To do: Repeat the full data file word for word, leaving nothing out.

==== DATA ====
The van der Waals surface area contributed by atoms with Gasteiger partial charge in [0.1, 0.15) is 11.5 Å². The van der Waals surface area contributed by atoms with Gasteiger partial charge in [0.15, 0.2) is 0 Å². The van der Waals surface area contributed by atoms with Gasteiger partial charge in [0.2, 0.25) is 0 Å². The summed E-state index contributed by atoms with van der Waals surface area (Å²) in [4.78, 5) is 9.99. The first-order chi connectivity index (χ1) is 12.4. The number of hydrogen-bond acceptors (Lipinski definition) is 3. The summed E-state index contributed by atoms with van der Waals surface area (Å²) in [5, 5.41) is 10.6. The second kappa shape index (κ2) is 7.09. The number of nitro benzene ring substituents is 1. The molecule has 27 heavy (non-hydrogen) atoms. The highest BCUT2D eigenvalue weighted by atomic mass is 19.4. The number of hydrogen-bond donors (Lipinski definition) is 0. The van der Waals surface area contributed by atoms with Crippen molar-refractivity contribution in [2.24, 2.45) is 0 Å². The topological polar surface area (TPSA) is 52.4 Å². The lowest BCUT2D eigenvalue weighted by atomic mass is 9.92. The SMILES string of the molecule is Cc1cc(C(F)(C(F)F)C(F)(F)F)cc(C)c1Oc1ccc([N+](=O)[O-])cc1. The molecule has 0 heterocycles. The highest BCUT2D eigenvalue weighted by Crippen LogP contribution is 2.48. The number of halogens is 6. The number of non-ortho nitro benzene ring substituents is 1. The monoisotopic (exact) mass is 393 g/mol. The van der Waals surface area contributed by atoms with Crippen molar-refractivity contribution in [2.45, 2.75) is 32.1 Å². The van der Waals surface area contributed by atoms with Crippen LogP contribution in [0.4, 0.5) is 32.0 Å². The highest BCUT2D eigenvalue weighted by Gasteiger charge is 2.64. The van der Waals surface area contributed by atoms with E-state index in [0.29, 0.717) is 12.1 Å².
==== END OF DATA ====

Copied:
The van der Waals surface area contributed by atoms with Gasteiger partial charge in [0.1, 0.15) is 11.5 Å². The van der Waals surface area contributed by atoms with Gasteiger partial charge in [0.15, 0.2) is 0 Å². The van der Waals surface area contributed by atoms with Gasteiger partial charge in [0.2, 0.25) is 0 Å². The summed E-state index contributed by atoms with van der Waals surface area (Å²) in [4.78, 5) is 9.99. The first-order chi connectivity index (χ1) is 12.4. The number of hydrogen-bond acceptors (Lipinski definition) is 3. The summed E-state index contributed by atoms with van der Waals surface area (Å²) in [5, 5.41) is 10.6. The second kappa shape index (κ2) is 7.09. The number of nitro benzene ring substituents is 1. The molecule has 27 heavy (non-hydrogen) atoms. The highest BCUT2D eigenvalue weighted by atomic mass is 19.4. The number of hydrogen-bond donors (Lipinski definition) is 0. The van der Waals surface area contributed by atoms with Crippen molar-refractivity contribution in [2.24, 2.45) is 0 Å². The topological polar surface area (TPSA) is 52.4 Å². The lowest BCUT2D eigenvalue weighted by atomic mass is 9.92. The SMILES string of the molecule is Cc1cc(C(F)(C(F)F)C(F)(F)F)cc(C)c1Oc1ccc([N+](=O)[O-])cc1. The molecule has 0 heterocycles. The highest BCUT2D eigenvalue weighted by Crippen LogP contribution is 2.48. The number of halogens is 6. The number of non-ortho nitro benzene ring substituents is 1. The monoisotopic (exact) mass is 393 g/mol. The van der Waals surface area contributed by atoms with Crippen molar-refractivity contribution in [2.45, 2.75) is 32.1 Å². The van der Waals surface area contributed by atoms with Crippen LogP contribution in [0.4, 0.5) is 32.0 Å². The highest BCUT2D eigenvalue weighted by Gasteiger charge is 2.64. The van der Waals surface area contributed by atoms with E-state index in [0.29, 0.717) is 12.1 Å².